Doin' the Friday Shuffle
On your marks . . .
1. "Samwise the Brave" - Howard Shore - The Lord of the Rings: The Two Towers (score)
One of the really remarkable achievements in film scoring. This moment is a nicely uplifting and tender orchestral swelling moment for Sam.
2. "The Ladies Who Lunch" - Stephen Sondheim (sung by Elaine Stritch) - Company (Original Broadway Cast)
One of the most acclaimed and iconic song performances in Broadway history. Elaine Stritch is an amazing singing actress, and this just may be the highlight of her recorded career. In her one-woman show of a few years back, she admits to assuming that "Mahler," in the the line "A matinee, a Pinter play, perhaps a piece of Mahler's" referred to a local bakery. Go see a play and after get a piece of cake at Mahler's. Brilliant. Her anguished, repeated cries of "everybody dies" at the end are a master class in how to weave acting and singing for all of those musical theater actors with less-than-operatic voices.
3. "Living Waters" - Burkhard Dallwitz - The Truman Show (score)
Tense, unsettling music from the score.
4. "Human Wheels" - John Mellencamp - Human Wheels
One of Mellencamp's most underrated songs, a disarmingly melancholic rock piece with a strong backbeat, plaintive mandolin, and a wonderfully dry and almost defeated vocal. "While I with human-hindered eyes." Love that line.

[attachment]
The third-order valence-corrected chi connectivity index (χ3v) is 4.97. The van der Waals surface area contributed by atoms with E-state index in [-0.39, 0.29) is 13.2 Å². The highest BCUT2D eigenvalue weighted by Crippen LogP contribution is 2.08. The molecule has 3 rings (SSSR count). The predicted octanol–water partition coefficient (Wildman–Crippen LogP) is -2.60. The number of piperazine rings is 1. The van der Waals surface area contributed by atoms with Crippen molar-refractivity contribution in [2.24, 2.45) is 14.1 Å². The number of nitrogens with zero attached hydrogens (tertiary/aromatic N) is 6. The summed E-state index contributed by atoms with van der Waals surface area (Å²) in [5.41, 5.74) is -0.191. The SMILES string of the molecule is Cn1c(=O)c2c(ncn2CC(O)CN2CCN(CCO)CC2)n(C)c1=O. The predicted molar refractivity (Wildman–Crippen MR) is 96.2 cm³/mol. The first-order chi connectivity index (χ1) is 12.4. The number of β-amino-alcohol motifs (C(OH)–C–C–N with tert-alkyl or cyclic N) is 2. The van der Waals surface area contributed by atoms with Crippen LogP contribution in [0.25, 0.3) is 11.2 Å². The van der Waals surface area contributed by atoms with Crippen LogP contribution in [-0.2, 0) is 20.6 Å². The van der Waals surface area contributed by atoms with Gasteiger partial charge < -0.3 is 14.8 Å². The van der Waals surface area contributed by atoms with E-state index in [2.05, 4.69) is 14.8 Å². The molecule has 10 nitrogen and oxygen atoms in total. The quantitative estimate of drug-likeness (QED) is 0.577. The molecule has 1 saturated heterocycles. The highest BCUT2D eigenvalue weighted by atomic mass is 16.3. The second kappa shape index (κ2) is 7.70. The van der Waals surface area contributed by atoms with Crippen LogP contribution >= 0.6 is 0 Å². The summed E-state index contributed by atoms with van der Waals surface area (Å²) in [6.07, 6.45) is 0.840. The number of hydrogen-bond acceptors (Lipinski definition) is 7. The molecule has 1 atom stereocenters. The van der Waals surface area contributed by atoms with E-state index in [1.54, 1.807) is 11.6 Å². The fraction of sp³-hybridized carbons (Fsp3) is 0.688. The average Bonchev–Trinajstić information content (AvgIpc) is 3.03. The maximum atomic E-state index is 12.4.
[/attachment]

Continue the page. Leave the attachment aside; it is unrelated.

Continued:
5. "Stored Memories and Monica's Theme" - John Williams - A.I. (score)
I've proclaimed my love for this score elsewhere. This cut has some eerie low male and high female vocal choral singing that's particularly effective.
6. "Phrygian Gates - Part 3" - John Adams - Road Movies
Rumbling, stuttering piano from my second-favorite contemporary composer. (Don't blush, Arvo Part).
7. "Baby" - Dave Matthews - Some Devil
Pretty ballad from Matthews' solo debut.
8. "American Without Tears" - Elvis Costello - King of America
Costello with a slight, shuffling country feel. Pretty song.
9. "You Have Loved Enough" - Leonard Cohen - Ten New Songs
A little too happy-shiny in the arrangement for me. And by this point, Cohen had pretty much abandoned singing and just speaks the songs, not that effectively.
10. "Marion Barfs" - Clint Mansell - Requiem for a Dream (score)
Sad, sad music. This whole score is basically just umpteen variations on the same theme, but somehow it works. I still have to get my hands on the full orchestral version (the film's score used a string quartet) of the main theme that Peter Jackson used in the trailer for The Two Towers. Hey! Symmetry!